Today, onions are generally thought of as a vegetable accompaniment to a main dish, as a relish or a seasoning. But the vegetable can stand alone as a main dish, and open up new frontiers of culinary exploration
by Leon Pantenburg
The main dish was to be “Izzard County Onion Pie” my friend, Gordon A. Cotton announced as he cooked dinner. I prepared for another Southern assault
on my Yankee palate. Gordon was director of the Old Court House Museum in Vicksburg, Ms., and has a well-deserved reputation for collecting unique Civil War artifacts, friends and recipes.
I had just moved to Mississippi, and was enjoying the new (to me) cuisine. I loved fried catfish and hushpuppies; biscuits and redeye gravy for breakfast and collard and turnip greens. To my surprise, I enjoyed butter beans and black-eyed peas, and couldn’t get enough of skillet cornbread. It took a lot longer for me to appreciate grits, and I never did like okra, even in gumbo.
But onion pie?
It’s something you gotta try, to appreciate. Onion pie, hot or cold, is one of my favorite southern dishes, and is a guaranteed conversation-starter. And talk about a healthy snack – the pie is delicious cold, just out of the refrigerator.
This is a great way to use up a surplus of onions from the garden, or if you happen to find a good deal at the local farmers market. This recipe can also be made with many of your storage foods.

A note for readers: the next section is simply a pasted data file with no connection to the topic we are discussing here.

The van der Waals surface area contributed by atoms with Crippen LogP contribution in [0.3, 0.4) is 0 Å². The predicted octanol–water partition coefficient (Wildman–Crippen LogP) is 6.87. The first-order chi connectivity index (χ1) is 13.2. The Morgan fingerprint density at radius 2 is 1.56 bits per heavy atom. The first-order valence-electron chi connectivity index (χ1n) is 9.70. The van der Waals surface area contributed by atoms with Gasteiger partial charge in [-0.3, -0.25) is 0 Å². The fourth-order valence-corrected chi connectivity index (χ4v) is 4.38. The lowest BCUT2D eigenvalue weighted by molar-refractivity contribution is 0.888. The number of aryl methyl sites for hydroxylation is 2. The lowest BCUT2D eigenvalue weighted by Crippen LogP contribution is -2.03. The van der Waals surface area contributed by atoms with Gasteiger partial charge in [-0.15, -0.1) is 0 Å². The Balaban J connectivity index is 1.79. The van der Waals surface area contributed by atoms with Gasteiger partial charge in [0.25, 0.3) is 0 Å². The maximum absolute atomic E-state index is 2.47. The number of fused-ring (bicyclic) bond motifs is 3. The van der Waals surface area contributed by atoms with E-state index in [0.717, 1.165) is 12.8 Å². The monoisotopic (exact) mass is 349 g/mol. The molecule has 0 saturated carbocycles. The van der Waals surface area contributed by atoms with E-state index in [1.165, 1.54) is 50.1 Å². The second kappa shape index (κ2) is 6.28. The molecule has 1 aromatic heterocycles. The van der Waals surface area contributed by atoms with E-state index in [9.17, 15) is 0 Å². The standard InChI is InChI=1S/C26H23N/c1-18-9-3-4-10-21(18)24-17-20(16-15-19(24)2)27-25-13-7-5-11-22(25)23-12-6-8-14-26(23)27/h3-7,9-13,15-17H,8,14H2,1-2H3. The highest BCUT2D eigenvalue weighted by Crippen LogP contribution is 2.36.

Izzard County Onion Pie
2 c. sliced onions
4 green onions diced, including the tops
2 Tbs. butter
salt and pepper to taste
2 (9-inch) unbaked pie crusts (Of course, you can make your own!)
1 c. shredded sharp cheddar cheese (Can be substituted with dehydrated cheese)
1 egg beaten (Or the equivalent dehydrated eggs)
½ c. milk (Or equivalent dried milk solids)
¼ tsp paprika
2 tsp chopped parsley or 1 teaspoon dried parsley
Sauté onions in butter with salt and pepper to taste. Into pie crust, sprinkle alternate layers of cheese and sautéed onions, beginning and ending with cheese. Beat egg with milk, paprika and parsley. Pour over filling. Place second crust over top, sealing edges with fingers, then slash or puncture top crust in several places with fork or knife. Bake about 40 minutes at 375 degrees until crust is firm and light golden brown. Let cool, then cut into pie-shaped wedges. Serve hot or cold. – Gordon A. Cotton, Vicksburg, Ms.